Those of us on campus will notice a significant change to the Wesleyan landcape this year. That cozy little nook behind Hewitt where MoCon once stood now gives way to a smooth, steep slope. MoCon is gone.
Over on the Middletown Eye blog, Stephen Devoto has posted a video ode-to-McConaughy illustrating the demolition of MoCon from June 4th to September 6th of this year that’s really worth checking out. The video, aptly set to “The Great Unknown” by Dar Williams ’89, is available here. The full post is available here.
Also, here are some photos I took of ground zero earlier this week:
Today, the grass is finally starting to get green, even if in awkward patches. It’s interesting to note that no classes remain on campus who have ever dined within MoCon‘s glass walls. I’m going to be really corny here and say that MoCon lives on in spirit though because of the importance and remembrance alumni have ascribed to it.
Rest in Peace McConaughy Hall, 1962-2010
[Thanks Stephen Devoto for the tip & video]
In this second installment of the Demolition of MoCon Saga, we find McConaughy Hall now reduced to a pile of rubbish. The metal and glass cylinder that was exclusive to MoCon on campus, is no more.
Meanwhile, The Middletown Press seems to have just realized the issue now that demolition is already underway. Click here to catch up on some good ol’ townie Wes-hatred in the comments (the article has no new info).
More good pictures after the jump.
It’s the moment you’ve all been dreading. The life of McConaughy Hall, opened 1962 and closed 2007, has come to an end.
If you’re on campus this summer and see further developments with the destruction of MoCon and the paving over of its home on campus, send us pictures to weep over at staff(at)wesleying(dot)org.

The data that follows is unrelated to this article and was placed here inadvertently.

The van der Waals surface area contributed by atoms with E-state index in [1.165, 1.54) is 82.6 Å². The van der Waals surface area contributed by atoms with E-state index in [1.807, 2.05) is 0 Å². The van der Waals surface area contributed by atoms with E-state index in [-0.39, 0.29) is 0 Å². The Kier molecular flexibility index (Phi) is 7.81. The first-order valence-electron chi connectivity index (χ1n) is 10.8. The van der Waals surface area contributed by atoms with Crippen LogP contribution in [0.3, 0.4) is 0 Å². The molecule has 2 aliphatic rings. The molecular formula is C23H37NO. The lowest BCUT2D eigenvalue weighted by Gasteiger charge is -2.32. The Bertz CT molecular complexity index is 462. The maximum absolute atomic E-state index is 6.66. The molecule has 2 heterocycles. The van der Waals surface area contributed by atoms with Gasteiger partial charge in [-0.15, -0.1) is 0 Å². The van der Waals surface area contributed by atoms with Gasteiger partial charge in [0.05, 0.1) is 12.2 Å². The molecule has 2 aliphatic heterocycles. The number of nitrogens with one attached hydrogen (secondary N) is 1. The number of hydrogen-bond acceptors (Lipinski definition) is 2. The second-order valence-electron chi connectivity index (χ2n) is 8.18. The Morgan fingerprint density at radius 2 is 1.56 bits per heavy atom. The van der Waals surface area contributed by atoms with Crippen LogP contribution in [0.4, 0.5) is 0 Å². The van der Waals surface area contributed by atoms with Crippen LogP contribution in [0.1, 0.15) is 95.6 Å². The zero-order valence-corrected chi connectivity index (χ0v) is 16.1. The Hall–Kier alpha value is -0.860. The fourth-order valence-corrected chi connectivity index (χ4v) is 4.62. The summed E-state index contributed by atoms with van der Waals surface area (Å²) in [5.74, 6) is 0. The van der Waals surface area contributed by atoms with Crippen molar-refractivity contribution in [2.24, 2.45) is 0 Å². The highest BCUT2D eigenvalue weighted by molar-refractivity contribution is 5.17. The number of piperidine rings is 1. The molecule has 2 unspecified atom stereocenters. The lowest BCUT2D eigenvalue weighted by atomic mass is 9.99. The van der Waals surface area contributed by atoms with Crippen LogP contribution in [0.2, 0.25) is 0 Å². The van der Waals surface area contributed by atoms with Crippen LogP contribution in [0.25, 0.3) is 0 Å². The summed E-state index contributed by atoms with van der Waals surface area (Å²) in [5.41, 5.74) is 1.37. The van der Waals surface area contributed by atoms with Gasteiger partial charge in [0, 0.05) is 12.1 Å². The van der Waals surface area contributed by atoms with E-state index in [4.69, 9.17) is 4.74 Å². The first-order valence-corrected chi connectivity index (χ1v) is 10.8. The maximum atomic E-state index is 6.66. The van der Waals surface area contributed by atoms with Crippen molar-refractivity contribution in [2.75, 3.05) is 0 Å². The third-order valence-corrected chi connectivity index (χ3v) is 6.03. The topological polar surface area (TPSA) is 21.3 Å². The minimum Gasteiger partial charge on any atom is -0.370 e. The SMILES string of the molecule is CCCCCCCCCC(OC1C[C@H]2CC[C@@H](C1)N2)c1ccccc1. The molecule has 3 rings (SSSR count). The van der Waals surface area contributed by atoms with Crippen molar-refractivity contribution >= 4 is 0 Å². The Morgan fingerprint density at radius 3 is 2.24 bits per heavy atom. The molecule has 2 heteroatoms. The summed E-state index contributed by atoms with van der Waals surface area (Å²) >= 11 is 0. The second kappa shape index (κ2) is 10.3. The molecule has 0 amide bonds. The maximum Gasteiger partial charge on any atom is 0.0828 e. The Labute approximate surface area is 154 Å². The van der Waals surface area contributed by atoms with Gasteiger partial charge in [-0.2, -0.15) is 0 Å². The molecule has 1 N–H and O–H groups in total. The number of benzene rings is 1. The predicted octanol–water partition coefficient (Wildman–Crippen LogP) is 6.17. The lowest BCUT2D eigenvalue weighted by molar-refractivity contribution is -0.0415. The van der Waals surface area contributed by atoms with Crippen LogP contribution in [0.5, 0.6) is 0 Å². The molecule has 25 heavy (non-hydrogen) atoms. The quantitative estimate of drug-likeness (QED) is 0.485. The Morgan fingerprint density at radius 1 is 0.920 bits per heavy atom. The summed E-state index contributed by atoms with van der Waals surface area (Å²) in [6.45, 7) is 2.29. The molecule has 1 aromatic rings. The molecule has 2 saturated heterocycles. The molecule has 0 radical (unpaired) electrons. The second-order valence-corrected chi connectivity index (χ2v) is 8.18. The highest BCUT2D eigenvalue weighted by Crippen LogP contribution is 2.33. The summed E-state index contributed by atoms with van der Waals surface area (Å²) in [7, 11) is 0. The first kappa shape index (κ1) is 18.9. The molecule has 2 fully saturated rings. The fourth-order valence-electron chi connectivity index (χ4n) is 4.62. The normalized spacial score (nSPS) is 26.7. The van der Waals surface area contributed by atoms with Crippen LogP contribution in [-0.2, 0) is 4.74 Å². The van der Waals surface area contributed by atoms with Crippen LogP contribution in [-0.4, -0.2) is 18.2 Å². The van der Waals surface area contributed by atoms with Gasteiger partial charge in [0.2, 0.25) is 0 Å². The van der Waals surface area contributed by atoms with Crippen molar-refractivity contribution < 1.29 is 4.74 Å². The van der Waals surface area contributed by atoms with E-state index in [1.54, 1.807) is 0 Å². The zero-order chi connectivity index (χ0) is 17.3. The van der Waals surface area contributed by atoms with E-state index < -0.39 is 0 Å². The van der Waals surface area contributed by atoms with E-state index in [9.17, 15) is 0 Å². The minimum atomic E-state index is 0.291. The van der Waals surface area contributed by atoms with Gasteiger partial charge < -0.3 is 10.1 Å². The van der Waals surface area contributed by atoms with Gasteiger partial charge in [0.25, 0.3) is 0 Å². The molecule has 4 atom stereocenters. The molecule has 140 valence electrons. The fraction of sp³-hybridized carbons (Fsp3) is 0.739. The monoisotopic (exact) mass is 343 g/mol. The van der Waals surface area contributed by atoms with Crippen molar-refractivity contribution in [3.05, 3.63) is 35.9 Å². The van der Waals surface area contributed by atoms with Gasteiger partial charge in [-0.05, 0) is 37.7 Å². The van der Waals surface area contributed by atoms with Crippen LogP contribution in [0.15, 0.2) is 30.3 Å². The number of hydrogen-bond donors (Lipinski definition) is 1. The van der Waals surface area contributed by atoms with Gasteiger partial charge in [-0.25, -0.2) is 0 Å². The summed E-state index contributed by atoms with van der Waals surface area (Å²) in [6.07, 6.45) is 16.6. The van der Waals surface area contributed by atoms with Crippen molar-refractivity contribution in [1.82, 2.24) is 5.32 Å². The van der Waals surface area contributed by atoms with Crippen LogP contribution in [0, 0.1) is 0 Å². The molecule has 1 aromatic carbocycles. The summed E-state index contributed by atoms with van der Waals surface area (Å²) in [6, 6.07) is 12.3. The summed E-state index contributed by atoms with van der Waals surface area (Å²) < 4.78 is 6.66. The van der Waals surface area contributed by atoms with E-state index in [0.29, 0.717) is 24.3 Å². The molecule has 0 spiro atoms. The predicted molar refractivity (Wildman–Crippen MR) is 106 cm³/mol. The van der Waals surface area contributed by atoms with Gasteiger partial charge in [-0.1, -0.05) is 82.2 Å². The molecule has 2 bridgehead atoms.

[Photo Credit: Sandy Yudhistira ’12]
Last night the student body kicked off some pre-midterms stress with an awesome flash party at Mocon. It was very short-lived – Psafe quickly busted the party – but definitely the event of the weekend. The party brought to mind other spontaneous celebrations like last year’s Exley flash party. From my (possibly incorrect) perspective, members of the senior class received texts to arrive at Mocon at 11:30, and the word spread to the rest of the student body. It was one of the those rare nights (recalling maybe Fountain’s golden days? or Election 2008?) where it felt like felt like the campus was united somehow – with the illicit nature of a tomb party but without the exclusivity.
Arriving in Mocon last night reminded me of what a treasure we are losing. Since I had only been to Mocon as a prefrosh and it was out of view in the back of Foss Hill, I had a tendency to forget about Mocon except for the yearly, crowded Waste Not sales. I think a lot of the exuberance of the event was from the site itself – which converted nicely into a dancing space. The event was also an example of that ambiguous “Keep Wesleyan Weird” sentiment – an awesome event that would only happen at Wesleyan (and is less controversial and silly than chalking.)
So good job seniors – Mocon has had at least one worthy send-off. If you haven’t already, join the Save Mocon facebook group. Alums, trustees, someone – please save Mocon! Last night showed that the student body does have a connection to the building – call it sentimentality, if you will – and the building has too many memories and architectural beauty to just demolish.
Speculate and share your thoughts in the comments. Dear readers, if any of you have PHOTOS of the event, please email them to firstname.lastname@example.org.